He is torn as to how to present his account, anchoring it in the documentary but pulled to the fictional: fiction is what he does:
But if I write that, I've got fiction, and this essay turns into a novel. But I have my integrity to preserve in this; there has not been a single fabrication in what I have written thus far. I may have been hesitant, but no fabrications. By making this essay a definitive "real account," I was hoping for something, for a definitive salvation. Am still hoping, in fact. I am aware that this is a kind of requiem. There are parameters to this. I had my own limits, which, in this case, was "the accumulation" of ninety-plus manuscript pages. Even so, even so ... "Write."
       Written so close to events -- indeed, as in many way events are still unfolding, with a great deal of uncertainty about the potential hazards of the nuclear power plant accident, for example -- Horses, Horses, in the End the Light Remains Pure is a work of great immediacy. Though Furukawa notes that just as he begins writing, and ventures to the disaster-zone: "we entered a phase more of stagnation than progress. Not a particularly exciting conclusion", his journey -- physical and literary -- soon show that the sense of stagnation is misleading: still waters run deep here.
       Horses do come into play here. As does Furukawa's other writing (too little of which is available in English ...), in relation to and as a counterpart to this more personal and essayistic work.
       So, for example, he notes:
That's the basic premise of The Holy Family. The only way I could achieve, as a novelist, a critique of that official history, outfitted with its filtering systems, was to work with the marginal histories, the suppressed histories. Or this: as a novelist I am able to insert some wild ideas into the assemblage and then call it a work of fiction.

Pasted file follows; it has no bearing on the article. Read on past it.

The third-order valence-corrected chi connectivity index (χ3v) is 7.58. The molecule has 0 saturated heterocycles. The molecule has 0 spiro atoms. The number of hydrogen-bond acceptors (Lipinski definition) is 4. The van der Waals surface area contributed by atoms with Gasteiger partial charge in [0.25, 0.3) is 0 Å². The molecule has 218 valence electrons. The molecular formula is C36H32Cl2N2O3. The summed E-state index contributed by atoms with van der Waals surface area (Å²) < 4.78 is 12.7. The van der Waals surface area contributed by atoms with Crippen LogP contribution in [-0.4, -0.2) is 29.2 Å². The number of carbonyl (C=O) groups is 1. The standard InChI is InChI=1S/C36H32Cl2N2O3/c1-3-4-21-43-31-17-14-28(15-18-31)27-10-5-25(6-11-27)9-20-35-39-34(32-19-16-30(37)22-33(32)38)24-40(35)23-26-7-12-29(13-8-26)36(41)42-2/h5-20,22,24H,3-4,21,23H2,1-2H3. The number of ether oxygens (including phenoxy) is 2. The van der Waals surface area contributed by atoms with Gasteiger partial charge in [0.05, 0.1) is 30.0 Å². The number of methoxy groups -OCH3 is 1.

The author remains at sea here, the proximity of much of this -- visiting the area, speaking with family still there -- still too close as he grapples with it. Geographic distance -- a trip to New York -- proves equally unhelpful and unsettling, not resolving anything.
       For better and worse, Horses, Horses, in the End the Light Remains Pure is a work of great immediacy, a document of trying to come to (very personal) terms with a situation -- while still very close to it -- that was both overwhelming in its immediate effects -- the devastation of the earthquake and, especially, the tsunami -- but also continues to pose an inscrutable yet potentially much more threatening danger in the form of the unresolved situation with the nuclear power plants.
       Furukawa's creative way of dealing with the subject matter makes for a powerful work -- yet it's hard not to see it also as an interim piece, a study that is a smaller piece of a larger personal œuvre (much of which is, in fact, also addressed here, as Furukawa considers these experiences (and his attempt to write about them) in relation to his work more generally).

- M.A.Orthofer, 1 March 2016

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Links:

Horses, Horses, in the End the Light Remains Pure: Reviews: Furukawa Hideo: Other books by Furukawa Hideo under review: Other books of interest under review:

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About the Author:

       Japanese author Furukawa Hideo (古川日出男) was born in 1966.

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© 2016-2017 the complete review